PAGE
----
Word of the Week: Amphora

The amphora is one of the most ancient containers of wine, its name deriving from a Greek word meaning “two-handled.” While they varied in precise shape and size, most amphorae in antiquity, often made from clay or terra cotta, did indeed feature two handles, as well as a narrow mouth and neck and a pointed bottom. Amphorae were used for the transport of several liquids and goods, but those carrying wine were coated with a layer of pine resin to prevent leakage. Retsina , a category of Greek wine where small pieces of Aleppo pine resin are added to the wine during fermentation, is said to evoke the flavors and style of these ancient wines. While amphorae are no longer used for the transport of wine, they are experiencing a revival in the cellar. A number of established and experimental winemakers across the world are utilizing the vessel during both the fermentation and the ageing processes. In the country of Georgia , massive earthenware amphorae, called “qvevri,” have remained in use for millennia for the production of wine. In other regions, from Bordeaux to Sicily to Oregon , vintners are rediscovering amphorae as an alternative to oak barrels. Like oak, amphorae are porous, allowing a small amount of oxygen to seep through and soften the wines, but without imparting any “oaky flavors.” They may be one of the oldest tools in the box, but amphorae are reemerging as one of the most innovative tricks for the modern winemaker.

Azienda Agricola COS

Pithos Rosso Vittoria Nero d'Avola Frappato 2010

Marc Stubblefield

Yes, you lose some of the fruity/floral qualities of the Nero d'Avola/Frappato blend when you put in amphora. But you gain such texture and earthiness that it's worth it, especially with some age. The acidity? Don't worry, still there. — 6 years ago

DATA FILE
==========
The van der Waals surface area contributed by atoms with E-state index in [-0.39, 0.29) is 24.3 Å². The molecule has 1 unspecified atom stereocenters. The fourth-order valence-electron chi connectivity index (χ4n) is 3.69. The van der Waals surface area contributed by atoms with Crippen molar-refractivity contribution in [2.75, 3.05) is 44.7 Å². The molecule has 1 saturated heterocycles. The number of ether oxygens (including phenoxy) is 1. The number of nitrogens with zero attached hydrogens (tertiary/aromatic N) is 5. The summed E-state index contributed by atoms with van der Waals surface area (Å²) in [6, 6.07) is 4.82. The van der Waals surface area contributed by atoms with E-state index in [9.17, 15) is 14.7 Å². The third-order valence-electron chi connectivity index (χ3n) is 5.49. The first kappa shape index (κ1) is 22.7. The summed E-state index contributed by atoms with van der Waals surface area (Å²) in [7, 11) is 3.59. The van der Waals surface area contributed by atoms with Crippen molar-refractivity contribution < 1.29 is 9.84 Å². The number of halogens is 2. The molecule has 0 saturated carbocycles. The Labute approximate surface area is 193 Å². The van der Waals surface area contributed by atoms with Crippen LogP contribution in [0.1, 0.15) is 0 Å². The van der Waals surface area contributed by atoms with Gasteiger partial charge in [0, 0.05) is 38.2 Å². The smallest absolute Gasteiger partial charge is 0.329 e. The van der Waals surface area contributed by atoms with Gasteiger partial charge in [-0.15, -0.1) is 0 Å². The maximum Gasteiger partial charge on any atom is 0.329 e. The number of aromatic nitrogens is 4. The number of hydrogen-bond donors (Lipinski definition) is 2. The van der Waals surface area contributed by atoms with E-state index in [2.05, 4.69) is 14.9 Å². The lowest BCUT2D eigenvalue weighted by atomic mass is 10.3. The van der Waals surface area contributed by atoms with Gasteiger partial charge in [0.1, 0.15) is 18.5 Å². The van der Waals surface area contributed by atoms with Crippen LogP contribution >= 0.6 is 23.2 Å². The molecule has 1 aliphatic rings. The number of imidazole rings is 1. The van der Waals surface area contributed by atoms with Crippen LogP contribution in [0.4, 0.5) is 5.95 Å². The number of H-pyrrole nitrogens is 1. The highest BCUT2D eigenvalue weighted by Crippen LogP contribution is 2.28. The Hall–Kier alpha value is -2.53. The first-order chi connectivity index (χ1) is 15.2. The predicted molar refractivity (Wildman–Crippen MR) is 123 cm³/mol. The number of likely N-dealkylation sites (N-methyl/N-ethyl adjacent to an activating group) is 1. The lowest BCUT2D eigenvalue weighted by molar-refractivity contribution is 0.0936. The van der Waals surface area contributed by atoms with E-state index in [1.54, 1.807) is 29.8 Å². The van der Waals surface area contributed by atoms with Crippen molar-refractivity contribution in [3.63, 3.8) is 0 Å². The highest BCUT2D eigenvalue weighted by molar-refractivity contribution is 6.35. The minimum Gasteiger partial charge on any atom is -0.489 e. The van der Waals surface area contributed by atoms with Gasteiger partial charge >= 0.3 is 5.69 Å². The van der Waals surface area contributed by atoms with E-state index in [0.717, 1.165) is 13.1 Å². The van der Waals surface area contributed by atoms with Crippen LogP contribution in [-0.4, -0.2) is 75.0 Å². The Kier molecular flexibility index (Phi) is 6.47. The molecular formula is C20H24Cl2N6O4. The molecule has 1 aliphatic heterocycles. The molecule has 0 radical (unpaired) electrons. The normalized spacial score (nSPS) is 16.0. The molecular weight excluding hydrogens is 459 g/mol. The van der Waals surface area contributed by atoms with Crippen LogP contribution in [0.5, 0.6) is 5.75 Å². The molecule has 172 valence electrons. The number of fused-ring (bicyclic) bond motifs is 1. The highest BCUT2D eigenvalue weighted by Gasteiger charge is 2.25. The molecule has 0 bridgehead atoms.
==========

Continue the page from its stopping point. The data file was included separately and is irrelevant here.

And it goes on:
Keith, Bill and 20 others liked this



Saturday lunch with friends in Nikoklia village, Paphos, Cyprus. 100% Roditis (grape predominantly found in Peloponise, southern mainland Greece) with 1kg of pine resin every 1000 lt of grape juice. Of which it is then fermented in amphorae. Then a small amount of Roditis is added to the mix in order to maintain the wine, Retsina is a wine by tradition.
I find it to be possibly the best there is in the market, with a fruity element and finess, not to mention THE BEST VALUE FOR MONEY, based on the quality.
Bravo Panagioti for producing such a wine!!!!!!
— 9 years ago

Maria, Matt and 1 other liked this

Pheasant's Tears

Rkatsiteli 2015

Never in my life have I encountered a beverage like this. This is truly like liquid stone and stone fruit skin in the absolute craziest way. I don’t really know what to do with it but I will be back for more if for none other than shear interest. Not a quaffing wine and by no means is this fun, this is the most serious wine I have ever encountered. Not sloppy and not flawed. Georgian shamanism at its most psychedelic. — 6 years ago

Kai liked this

Beckham Estate Vineyard

A.D. Beckham Amphora Pinot Gris 2013

Only 4 cases made. Surprising salmon in color. Well structured with a bit of initial grip that mellowed with time. Quince and fresh butter. Delish. — 9 years ago

Matt liked this

De Martino

Viejas Tinajas Valle del Itata Muscat 2015

Old vine Chilean Muscat aged in amphorae. Smelled like a sour beer but with layers of complexity on the palate. Really cool. — 7 years ago

Matt liked this

Gaia (Gaia's Estate)

Ritinitis Nobilis Retsina

Lyle Coffield

You want to taste absolutely the best retsina you've ever had with grace and finesse and blah blah blah blah blah? This is it! Made with a subtle hand aromas of Masticha and Kefir peel... Mind blowingly interesting. — 9 years ago

Kristin and Matt liked this
David Marcovici

David Marcovici

Really? Retsina??
Lyle Coffield

Lyle Coffield Influencer Badge

I'm going to bring a bottle to your bar mitzvah... This stuff is like none you've ever tried!
David Marcovici

David Marcovici

Lol, can't wait! Glad to see your Greece trip was productive.